|A Green Lambeth Walk
Route & what to see
A circular walk around parks and green spaces in Lambeth and west Southwark from Waterloo Station. There are 5 sections which can be walked as follows: 1/2/3/4/5 (5 miles), 2/3/5, 2/5, 1 (1¾ miles), 1/2/3/5, 2/4/5, 2/3/4/5 (3¼ miles), 1/2/4/5, 1/2/5, 1/2/4/5
Note: many of the parks are gated and open during daylight hours. Seating is provided in most gardens. Unless indicated they are accessible to wheelchairs.
Exit into Waterloo Road. From main station use exit 2 opposite platform 5 (escalators or lift available). Cross and go left along Waterloo Road to the church of St Johns.
St John the Evangelist by Francis Bedford is one of the Waterloo churches built in 1822-4. The church was badly bombed in WWII and in 1951 was restored and opened to serve as the parish church of the Festival of Britain. The churchyard was transformed into a garden in 1877 and social reformer Octavia Hill has traditionally been connected with it. North of the church are a number of fine tombs and a War Memorial. A garden of remembrance was created in 2000 and there are mosaics [pix] and a small playground. The St John's Churchyard Friends Group created a community Knot Garden. www.stjohnswaterloo.co.uk
Exit into Secker Street and
go around to the left. Left at Cornwall Road and right at
Stamford Street. Left through Coin Street and right at Upper
Ground to Bernie Spain Gardens.
Named after local resident and campaigner Bernadette Spain these occupy the site of the Eldorado Ice Cream Company premises. Features include a rest area for cyclists.
Go through the garden to the
right, left at Stamford Street and right along Hatfields.
In the days of rural Lambeth there were fields here where beaver skins were prepared for hat manufacture. On the right there is a grassed area with trees. Beyond this is a small enclosed garden (private property of Peabody estate).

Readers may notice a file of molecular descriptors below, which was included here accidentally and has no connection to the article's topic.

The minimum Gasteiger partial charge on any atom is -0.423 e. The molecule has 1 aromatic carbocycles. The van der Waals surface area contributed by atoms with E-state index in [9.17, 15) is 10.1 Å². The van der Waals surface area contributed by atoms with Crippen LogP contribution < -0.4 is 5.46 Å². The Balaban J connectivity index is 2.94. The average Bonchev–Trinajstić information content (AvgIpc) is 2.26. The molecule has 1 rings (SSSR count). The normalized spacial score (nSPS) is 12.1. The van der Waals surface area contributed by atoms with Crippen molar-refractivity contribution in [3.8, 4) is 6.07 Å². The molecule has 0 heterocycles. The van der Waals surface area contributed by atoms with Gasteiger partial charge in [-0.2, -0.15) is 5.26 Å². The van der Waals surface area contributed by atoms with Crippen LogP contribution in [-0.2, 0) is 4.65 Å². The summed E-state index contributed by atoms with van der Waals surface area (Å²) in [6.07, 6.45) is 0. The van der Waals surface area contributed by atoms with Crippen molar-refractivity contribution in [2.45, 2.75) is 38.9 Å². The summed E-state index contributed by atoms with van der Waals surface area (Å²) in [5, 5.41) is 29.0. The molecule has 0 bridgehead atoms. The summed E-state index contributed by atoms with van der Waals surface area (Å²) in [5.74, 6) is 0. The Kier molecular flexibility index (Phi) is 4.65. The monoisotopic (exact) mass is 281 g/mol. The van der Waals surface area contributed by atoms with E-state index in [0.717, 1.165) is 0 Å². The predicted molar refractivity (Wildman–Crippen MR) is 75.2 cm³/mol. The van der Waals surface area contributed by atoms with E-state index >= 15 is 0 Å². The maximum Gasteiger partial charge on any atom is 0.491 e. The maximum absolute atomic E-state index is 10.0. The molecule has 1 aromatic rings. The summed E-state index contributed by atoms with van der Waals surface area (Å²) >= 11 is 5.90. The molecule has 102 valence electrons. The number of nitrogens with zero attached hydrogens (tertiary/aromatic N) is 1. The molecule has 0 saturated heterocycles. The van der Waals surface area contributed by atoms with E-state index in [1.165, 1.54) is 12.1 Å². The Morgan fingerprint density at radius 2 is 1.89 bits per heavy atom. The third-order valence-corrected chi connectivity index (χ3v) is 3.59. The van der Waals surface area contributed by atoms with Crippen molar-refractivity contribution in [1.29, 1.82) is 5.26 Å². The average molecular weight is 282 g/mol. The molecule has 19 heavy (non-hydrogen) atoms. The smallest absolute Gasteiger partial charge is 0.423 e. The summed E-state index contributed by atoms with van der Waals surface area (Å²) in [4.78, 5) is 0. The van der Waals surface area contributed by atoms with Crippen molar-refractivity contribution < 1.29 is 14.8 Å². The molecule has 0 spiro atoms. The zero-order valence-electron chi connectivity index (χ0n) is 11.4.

Go left into Meymott Street,
left at Colombo Street then left into Paris Garden.
The 100 acre Manor of Paris Garden dates to 1113. Originally owned by the Knights Templar it later passed to the Knights Hospitallers. The manor house, once owned by Jane Seymour, was acquired by the Bailiff of Southwark who opened it to the public for bowling and gambling. Customers for the theatres and bear gardens landed at nearby Paris Garden Stairs and often stopped for refreshments. Its unlit wooded gardens made it a popular (and dangerous) meeting place! In the Commonwealth period the area was used for bleaching cloth and in the reign of Charles II was developed with housing and a church (see below).
Go into Christchurch Garden
behind the Rose & Crown pub.
The church was built in 1671 and re-built in 1738-41 with money bequeathed by John Marshall. The churchyard was extended in 1738 and again in 1817 when adjoining cottages were demolished. It closed to burials in 1856. In 1890-91 a Romanesque chancel was added but the church was destroyed by bombing on 17 April 1941. The place where the burning cross fell into the churchyard scorching the ground is marked with stones set into the grass. In 1960 a new church, designed by R Paxton Watson and B Costin (now the headquarters of the South London Industrial Mission Centre) was opened. Stained glass in the church depicts Southwark industries. In 1900 the churchyard had been laid out as a public garden maintained by St Saviours District Board of Works. A drinking fountain was donated by John Passmore Edwards. The garden was renovated to designs by Marcus Beale Architects in 2000 (see plaque). There is also a wildlife area. www.christchurchsouthwark.org.uk